Sir Peter Snell Sports Champion of the Centuries
Sir Peter Snell, three-time Olympic champion on the track and arguably the greatest runner in the history of New Zealand athletics has died, aged 80, at his home in Dallas, Texas, where he lived for most of his later years, after working as associate professor at the University of Texas Southwestern Medical Centre. Ian O’Riordan reports for The Irish Times.
“[Snell] will unquestionably be remembered as one of New Zealand’s most successful Olympians on the track – winning three gold medals, first over 800m at the 1960 Rome Olympics, before doubling in the 800m and 1500m in the Tokyo Olympics in 1964. He also set two Olympic records at 800, and world records over 800m and over the mile, twice lowering it to 3:54.4, and then 3:54.1,” O’Riordan writes for the Irish newspaper.
“[He] had a relatively short career in athletics starting 1960 and retiring in 1965, but achieved so much and so impressively that he was voted New Zealand’s ‘Sports Champion of the Century’ and was one of 24 inaugural members of the International Association of Athletics Federations Hall Of Fame named in 2012.
“A protégé of the New Zealand athletics coach Arthur Lydiard, Snell also won two Commonwealth Games gold medals in Perth in 1962, again winning both the 800m and 1500m. Born in [Opunake] Taranaki, his family later moved to the Waikato, before he completed his schooling at Mt Albert Grammar. By the age of 19 he was concentrating on athletics, having originally excelled in tennis.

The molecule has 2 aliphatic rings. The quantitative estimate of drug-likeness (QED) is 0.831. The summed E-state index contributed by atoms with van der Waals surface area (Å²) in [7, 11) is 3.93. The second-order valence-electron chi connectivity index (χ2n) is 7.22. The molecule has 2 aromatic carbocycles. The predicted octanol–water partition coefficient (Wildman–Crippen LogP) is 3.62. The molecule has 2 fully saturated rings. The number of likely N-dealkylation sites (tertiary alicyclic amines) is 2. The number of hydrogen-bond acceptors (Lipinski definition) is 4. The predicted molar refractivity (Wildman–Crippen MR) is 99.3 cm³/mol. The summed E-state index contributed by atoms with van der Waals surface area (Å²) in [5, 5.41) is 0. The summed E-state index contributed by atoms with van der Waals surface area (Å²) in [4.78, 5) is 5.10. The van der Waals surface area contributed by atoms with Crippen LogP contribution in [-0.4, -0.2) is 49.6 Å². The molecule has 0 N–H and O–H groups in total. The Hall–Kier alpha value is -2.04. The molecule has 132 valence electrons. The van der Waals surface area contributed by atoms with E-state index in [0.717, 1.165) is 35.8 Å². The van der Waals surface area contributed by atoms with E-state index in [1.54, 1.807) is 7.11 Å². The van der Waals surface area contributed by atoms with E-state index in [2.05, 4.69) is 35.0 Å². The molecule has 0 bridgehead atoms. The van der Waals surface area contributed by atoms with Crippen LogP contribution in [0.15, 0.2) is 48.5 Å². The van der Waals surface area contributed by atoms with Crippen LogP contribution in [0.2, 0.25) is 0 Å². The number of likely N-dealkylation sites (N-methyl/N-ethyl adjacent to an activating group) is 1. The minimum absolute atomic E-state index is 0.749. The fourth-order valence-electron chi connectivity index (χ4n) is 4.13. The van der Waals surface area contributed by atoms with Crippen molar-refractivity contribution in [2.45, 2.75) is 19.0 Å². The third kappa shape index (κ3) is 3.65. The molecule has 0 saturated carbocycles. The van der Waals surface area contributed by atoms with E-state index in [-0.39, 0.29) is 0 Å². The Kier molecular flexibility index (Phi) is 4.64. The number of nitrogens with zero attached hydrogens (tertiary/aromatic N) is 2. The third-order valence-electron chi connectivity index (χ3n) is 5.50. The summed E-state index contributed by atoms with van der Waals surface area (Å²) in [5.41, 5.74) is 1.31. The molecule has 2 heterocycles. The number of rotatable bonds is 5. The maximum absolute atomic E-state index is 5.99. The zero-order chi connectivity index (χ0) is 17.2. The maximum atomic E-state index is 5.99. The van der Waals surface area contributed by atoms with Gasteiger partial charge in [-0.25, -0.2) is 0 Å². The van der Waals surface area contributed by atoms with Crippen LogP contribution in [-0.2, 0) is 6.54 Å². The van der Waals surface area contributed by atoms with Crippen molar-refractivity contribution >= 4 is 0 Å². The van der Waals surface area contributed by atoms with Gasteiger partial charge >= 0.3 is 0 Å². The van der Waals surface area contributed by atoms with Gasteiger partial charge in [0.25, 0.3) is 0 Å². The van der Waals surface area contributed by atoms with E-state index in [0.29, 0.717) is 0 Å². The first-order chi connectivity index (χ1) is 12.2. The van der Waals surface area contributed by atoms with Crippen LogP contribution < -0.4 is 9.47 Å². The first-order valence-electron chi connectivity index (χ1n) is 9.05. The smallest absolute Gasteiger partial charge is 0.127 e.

“In winning the 800m-1500m double in Tokyo, Snell became the only male to achieve this at the Olympics since 1920, and it’s not been achieved by any male at any Olympics since.
“His former world records of 1:44.3 for 800m (February 1962) and 2:16.6 for 1000m (November 1964), remain the New Zealand national records for these distances. His 800m record remains the fastest ever run over that distance on a grass track, and is also the oldest national record recognized by the IAAF for a standard track and field event.
“In his autobiography No Bugles, No Drums, written with Garth Gilmour, the inner sleeve reads: ‘On being asked to write something for the front flap of this jacket our blurb writer replied, “I’m not going to waste my time. Everyone knows master athlete Peter Snell and this is his story. Surely that’s enough”.’”
New Zealand Olympic Committee president Mike Stanley told the Australian Associated Press Snell’s impact on his country can’t be overstated.
“His achievements are at the heart of New Zealand’s sporting history and have helped shape our national identity,” Stanley said. “The Golden Hour in Rome 1960 was followed by back-to-back gold medals at the Tokyo 1964 Olympic Games. These incredible races stand out in many Kiwis’ minds as among our greatest sporting achievements.”
Original article by Ian O’Riordan, The Irish Times, December 14, 2019.